When I taught the story of SARS just a few months ago to a class of NPs, many students only vaguely remembered it from their high school days. After reading Adrienne Byng and my chapter on SARS,[4] I encouraged students to talk to nurses who had worked in Toronto at that time. This exercise sparked interesting intergenerational discussions. Students reported back to their classmates the traumatic memories of their older colleagues and family members who recalled the confusion and the terrible sense of abandonment by their employers as they felt unsafe at work. They also recalled feeling abandoned, by the public as nurses became the victims of widespread fear and stigma. For example, nurses found themselves unable to travel on public transit without abuse if they wore any hospital identifiers, of being told to keep their children out of school (sometimes through anonymous letters), of their difficulties when quarantined in their own homes (however small), of the terror of infecting their families, and the distress of their children. In Toronto, medical staff were at times quarantined in hotels at the expense of the government or hospital while nothing was provided for nurses who arguably had fewer domestic resources. As the post SARS research all showed, the emotional toll on nurses was enormous.

However, other students reported the opposite. They spoke with nurses who recalled feeling safe, well informed and supported by management and the wider community. This is the big lesson for us today: we need our front-line workers to be and feel safe. If we want to limit unnecessary deaths from COVID-19 we have to prevent the healthcare system from being overwhelmed. We have to ensure that nurses, doctors and other front-line health workers are fully supported to turn up each day and do their jobs. They need to be supported at work with the necessary equipment and information, assisted in getting to and from work, have access to food (this was a big problem in some hospitals!) and childcare. We need to ensure that nurses are provided with the resources and supports to self-isolate and self-quarantine while protecting their families. We are asking so much of our nurses, we should not be asking them to choose between their duty to care as nurses and the safety of their loved ones. [5] Nurses need to be listened to when they raise concerns – it was the nurses who overcame resistance to raise the alarm and have the second SARS outbreak declared. COVID-19 will be different in each hospital, city, and country. But we need to ensure that beyond the applause and the praise for heroes, the resources are in place to keep nurses and their families safe during this pandemic.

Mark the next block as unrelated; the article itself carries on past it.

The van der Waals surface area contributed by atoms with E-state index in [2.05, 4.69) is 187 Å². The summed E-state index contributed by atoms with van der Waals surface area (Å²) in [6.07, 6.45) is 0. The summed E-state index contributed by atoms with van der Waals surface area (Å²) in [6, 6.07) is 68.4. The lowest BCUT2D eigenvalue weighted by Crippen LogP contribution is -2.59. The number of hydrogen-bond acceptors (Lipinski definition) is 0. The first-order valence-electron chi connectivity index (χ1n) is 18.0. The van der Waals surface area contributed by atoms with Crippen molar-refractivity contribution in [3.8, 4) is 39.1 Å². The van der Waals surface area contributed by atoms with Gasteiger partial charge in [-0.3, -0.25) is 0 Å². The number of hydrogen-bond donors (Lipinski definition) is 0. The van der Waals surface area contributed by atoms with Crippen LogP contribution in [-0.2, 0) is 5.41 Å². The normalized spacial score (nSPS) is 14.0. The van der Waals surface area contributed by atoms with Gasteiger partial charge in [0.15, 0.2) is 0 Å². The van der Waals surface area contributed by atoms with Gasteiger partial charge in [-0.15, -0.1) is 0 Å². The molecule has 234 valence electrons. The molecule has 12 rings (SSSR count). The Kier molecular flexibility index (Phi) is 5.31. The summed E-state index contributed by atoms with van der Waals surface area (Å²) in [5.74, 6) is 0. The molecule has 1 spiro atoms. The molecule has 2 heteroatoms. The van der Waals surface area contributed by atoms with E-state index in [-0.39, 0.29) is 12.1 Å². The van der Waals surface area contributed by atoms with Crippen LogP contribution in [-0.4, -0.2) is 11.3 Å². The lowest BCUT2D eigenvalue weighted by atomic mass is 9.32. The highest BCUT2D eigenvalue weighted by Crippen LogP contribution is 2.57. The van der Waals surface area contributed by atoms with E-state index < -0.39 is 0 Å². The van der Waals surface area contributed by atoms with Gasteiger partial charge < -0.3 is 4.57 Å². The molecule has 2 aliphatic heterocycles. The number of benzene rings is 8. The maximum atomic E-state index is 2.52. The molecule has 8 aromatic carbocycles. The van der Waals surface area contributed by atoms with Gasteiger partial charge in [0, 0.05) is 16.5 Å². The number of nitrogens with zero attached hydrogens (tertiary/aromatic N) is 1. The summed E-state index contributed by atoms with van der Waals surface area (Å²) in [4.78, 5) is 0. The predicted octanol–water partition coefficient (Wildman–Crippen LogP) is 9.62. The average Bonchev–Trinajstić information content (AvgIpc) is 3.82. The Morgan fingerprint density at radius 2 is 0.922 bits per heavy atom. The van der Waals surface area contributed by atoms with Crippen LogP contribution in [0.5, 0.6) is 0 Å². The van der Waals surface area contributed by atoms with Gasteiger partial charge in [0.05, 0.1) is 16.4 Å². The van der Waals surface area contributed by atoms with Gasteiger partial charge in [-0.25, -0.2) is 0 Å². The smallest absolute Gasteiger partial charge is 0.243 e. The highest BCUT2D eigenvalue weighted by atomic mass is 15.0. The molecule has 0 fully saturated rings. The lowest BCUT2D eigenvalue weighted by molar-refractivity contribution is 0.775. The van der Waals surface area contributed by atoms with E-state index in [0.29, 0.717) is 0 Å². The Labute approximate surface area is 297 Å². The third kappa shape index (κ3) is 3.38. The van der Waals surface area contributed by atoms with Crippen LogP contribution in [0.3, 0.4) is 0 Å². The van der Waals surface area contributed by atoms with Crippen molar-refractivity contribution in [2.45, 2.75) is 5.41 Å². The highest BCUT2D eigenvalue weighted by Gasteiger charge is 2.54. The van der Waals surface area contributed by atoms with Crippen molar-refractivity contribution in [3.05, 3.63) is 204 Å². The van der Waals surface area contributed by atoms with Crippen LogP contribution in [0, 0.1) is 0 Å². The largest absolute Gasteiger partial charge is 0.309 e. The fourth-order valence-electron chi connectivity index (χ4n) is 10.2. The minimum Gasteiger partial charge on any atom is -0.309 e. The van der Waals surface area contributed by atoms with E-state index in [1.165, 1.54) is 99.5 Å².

*Sioban’s full text on this is in Chapter 9

[1] Mario, A. Possami, SARS and Health Worker safety: Lessons for Influenza Pandemic Planning and Response, Healthcare Papers, 2007, 8(1) October 2007 : 18-28. doi:10.12927/hcpap.2007.19354

[2] The Honourable Justice Archie Campbell, “Spring of Fear”. Final Report  of the Independent Commission to Investigate the Introduction and Spread of SARS in Ontario. (Toronto: Government of Ontario, 2006).

[3] SARS Unmasked. Registered Nurses Association of Ontario. 29 September, 2003.

[4] Sioban Nelson and Adrienne Byng, “Chapter 9: The SARS Pandemic in Toronto, Canada, 2003,” in Arlene Keeling and Barbra M. Wall, Nurses and Disasters: Global Historical Case Studies, (NYC: Springer Publishing, 2015): 229-255

[5] Ross Upshur, and Sioban Nelson,  Duty of Care: Acknowledging Complexity and Uncertainty, Nursing Inquiry, 2008 14(4), 261-62.